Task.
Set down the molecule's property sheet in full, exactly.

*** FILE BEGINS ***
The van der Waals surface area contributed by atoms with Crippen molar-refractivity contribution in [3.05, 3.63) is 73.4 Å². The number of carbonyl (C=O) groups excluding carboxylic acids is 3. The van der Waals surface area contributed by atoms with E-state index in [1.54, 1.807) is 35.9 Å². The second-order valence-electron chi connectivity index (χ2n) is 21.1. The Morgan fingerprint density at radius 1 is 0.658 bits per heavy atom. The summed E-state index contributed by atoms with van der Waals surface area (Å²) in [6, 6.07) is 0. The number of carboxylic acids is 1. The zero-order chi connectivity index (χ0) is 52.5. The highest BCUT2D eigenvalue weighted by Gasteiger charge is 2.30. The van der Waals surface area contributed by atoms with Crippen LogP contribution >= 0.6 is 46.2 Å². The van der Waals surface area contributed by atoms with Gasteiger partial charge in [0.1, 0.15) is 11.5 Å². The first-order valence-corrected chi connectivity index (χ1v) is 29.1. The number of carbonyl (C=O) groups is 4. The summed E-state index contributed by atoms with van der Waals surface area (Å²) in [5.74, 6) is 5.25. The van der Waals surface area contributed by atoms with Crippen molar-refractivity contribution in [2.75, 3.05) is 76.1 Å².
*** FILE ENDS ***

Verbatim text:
The van der Waals surface area contributed by atoms with Crippen molar-refractivity contribution in [3.05, 3.63) is 73.4 Å². The number of carbonyl (C=O) groups excluding carboxylic acids is 3. The van der Waals surface area contributed by atoms with E-state index in [1.54, 1.807) is 35.9 Å². The second-order valence-electron chi connectivity index (χ2n) is 21.1. The Morgan fingerprint density at radius 1 is 0.658 bits per heavy atom. The summed E-state index contributed by atoms with van der Waals surface area (Å²) in [6, 6.07) is 0. The number of carboxylic acids is 1. The zero-order chi connectivity index (χ0) is 52.5. The highest BCUT2D eigenvalue weighted by Gasteiger charge is 2.30. The van der Waals surface area contributed by atoms with Crippen LogP contribution >= 0.6 is 46.2 Å². The van der Waals surface area contributed by atoms with Gasteiger partial charge in [0.1, 0.15) is 11.5 Å². The first-order valence-corrected chi connectivity index (χ1v) is 29.1. The number of carbonyl (C=O) groups is 4. The summed E-state index contributed by atoms with van der Waals surface area (Å²) in [5.74, 6) is 5.25. The van der Waals surface area contributed by atoms with Crippen molar-refractivity contribution in [2.75, 3.05) is 76.1 Å².